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Educator perceptions on the benefits and challenges of loose parts play in the outdoor environments of childcare centres

1 School of Health & Human Performance, Dalhousie University, Halifax, Canada
2 Faculty of Education and Department of Child and Youth Study, Mount Saint Vincent University, Halifax, Canada
3 Healthy Populations Institute, Dalhousie University, Halifax, Canada

It is important to consider physical activity and movement in early life to ensure children establish and maintain healthy physical activity patterns. Recent evidence has highlighted the importance of outdoor play and the childcare environment. Active outdoor play, especially free play, supports independence, self-regulation and allows children to explore their world and make decisions. Loose parts or open-ended materials are natural or synthetic resources that can be used in more than one way, allowing children to experiment through play. Incorporating loose parts into play environments creates opportunity for new play experiences. Despite growing evidence supporting loose parts play, the perspectives of childcare providers on the benefits and challenges of this type of play have been overlooked. The purpose of this study was to identify the benefits and challenges of incorporating loose parts play into the outdoor environments of childcare centres, from the perspectives of educators who took part in the Physical Literacy in the Early Years (PLEY) project. PLEY is a larger, mixed methods intervention study with the goal of evaluating a loose parts intervention in early childcare settings. This portion of the project used qualitative description to explore educators’ perspectives. Data were collected using focus groups (n = 15) with early childhood educators (n = 3–5 in each group). Thematic analysis was used to identify five themes relating to benefits, and four themes relating to challenges. Benefit themes included: loose parts enable children to take risks; loose parts spark creativity and imagination; loose parts contribute to problem-solving abilities; loose parts cultivate independence and confidence; and loose parts build relationships and leadership. Challenges included: apprehension of loose parts; loose parts as a novelty; sustainability of loose parts; and loose parts present challenges with storage. Overall, we found educators perceived outdoor loose parts play to have multiple social and cognitive benefits for preschool-aged children that are critical for optimal growth and development, and overall health and wellness.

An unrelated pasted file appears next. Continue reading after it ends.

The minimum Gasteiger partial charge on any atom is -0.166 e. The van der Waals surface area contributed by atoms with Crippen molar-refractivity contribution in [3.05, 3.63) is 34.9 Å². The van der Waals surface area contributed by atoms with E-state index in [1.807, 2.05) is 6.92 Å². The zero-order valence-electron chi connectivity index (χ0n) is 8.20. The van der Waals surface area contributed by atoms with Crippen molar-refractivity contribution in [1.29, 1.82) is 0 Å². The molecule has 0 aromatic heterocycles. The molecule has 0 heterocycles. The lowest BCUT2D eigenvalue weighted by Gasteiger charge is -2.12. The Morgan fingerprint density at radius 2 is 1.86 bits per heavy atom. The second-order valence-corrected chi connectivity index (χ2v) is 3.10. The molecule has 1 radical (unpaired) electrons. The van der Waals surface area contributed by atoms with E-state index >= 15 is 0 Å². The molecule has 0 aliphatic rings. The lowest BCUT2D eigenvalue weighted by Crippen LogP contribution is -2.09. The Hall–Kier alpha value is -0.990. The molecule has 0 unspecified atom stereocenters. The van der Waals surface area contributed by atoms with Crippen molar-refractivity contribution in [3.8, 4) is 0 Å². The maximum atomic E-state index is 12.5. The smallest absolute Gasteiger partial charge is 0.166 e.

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© 2019 the Author(s), licensee AIMS Press. This is an open access article distributed under the terms of the Creative Commons Attribution Licese (http://creativecommons.org/licenses/by/4.0)

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